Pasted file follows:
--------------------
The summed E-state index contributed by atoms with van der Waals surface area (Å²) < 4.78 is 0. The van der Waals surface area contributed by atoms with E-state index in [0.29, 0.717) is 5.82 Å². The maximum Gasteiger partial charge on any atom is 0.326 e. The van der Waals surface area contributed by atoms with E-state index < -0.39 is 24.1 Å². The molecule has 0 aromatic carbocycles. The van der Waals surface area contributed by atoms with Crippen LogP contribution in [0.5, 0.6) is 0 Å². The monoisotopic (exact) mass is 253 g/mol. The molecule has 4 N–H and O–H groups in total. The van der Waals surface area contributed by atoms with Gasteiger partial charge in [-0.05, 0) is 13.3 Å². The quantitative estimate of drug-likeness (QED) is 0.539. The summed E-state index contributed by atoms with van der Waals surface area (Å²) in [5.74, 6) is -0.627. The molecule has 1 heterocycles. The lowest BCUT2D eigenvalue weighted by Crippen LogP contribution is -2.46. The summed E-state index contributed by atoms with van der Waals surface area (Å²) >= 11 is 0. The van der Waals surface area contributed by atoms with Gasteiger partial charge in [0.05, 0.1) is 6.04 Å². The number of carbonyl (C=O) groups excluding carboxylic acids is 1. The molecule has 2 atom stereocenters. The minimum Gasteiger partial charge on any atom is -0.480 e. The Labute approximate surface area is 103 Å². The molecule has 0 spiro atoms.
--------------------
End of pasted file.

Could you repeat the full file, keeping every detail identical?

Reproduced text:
The summed E-state index contributed by atoms with van der Waals surface area (Å²) < 4.78 is 0. The van der Waals surface area contributed by atoms with E-state index in [0.29, 0.717) is 5.82 Å². The maximum Gasteiger partial charge on any atom is 0.326 e. The van der Waals surface area contributed by atoms with E-state index < -0.39 is 24.1 Å². The molecule has 0 aromatic carbocycles. The van der Waals surface area contributed by atoms with Crippen LogP contribution in [0.5, 0.6) is 0 Å². The monoisotopic (exact) mass is 253 g/mol. The molecule has 4 N–H and O–H groups in total. The van der Waals surface area contributed by atoms with Gasteiger partial charge in [-0.05, 0) is 13.3 Å². The quantitative estimate of drug-likeness (QED) is 0.539. The summed E-state index contributed by atoms with van der Waals surface area (Å²) in [5.74, 6) is -0.627. The molecule has 1 heterocycles. The lowest BCUT2D eigenvalue weighted by Crippen LogP contribution is -2.46. The summed E-state index contributed by atoms with van der Waals surface area (Å²) >= 11 is 0. The van der Waals surface area contributed by atoms with Gasteiger partial charge in [0.05, 0.1) is 6.04 Å². The number of carbonyl (C=O) groups excluding carboxylic acids is 1. The molecule has 2 atom stereocenters. The minimum Gasteiger partial charge on any atom is -0.480 e. The Labute approximate surface area is 103 Å². The molecule has 0 spiro atoms.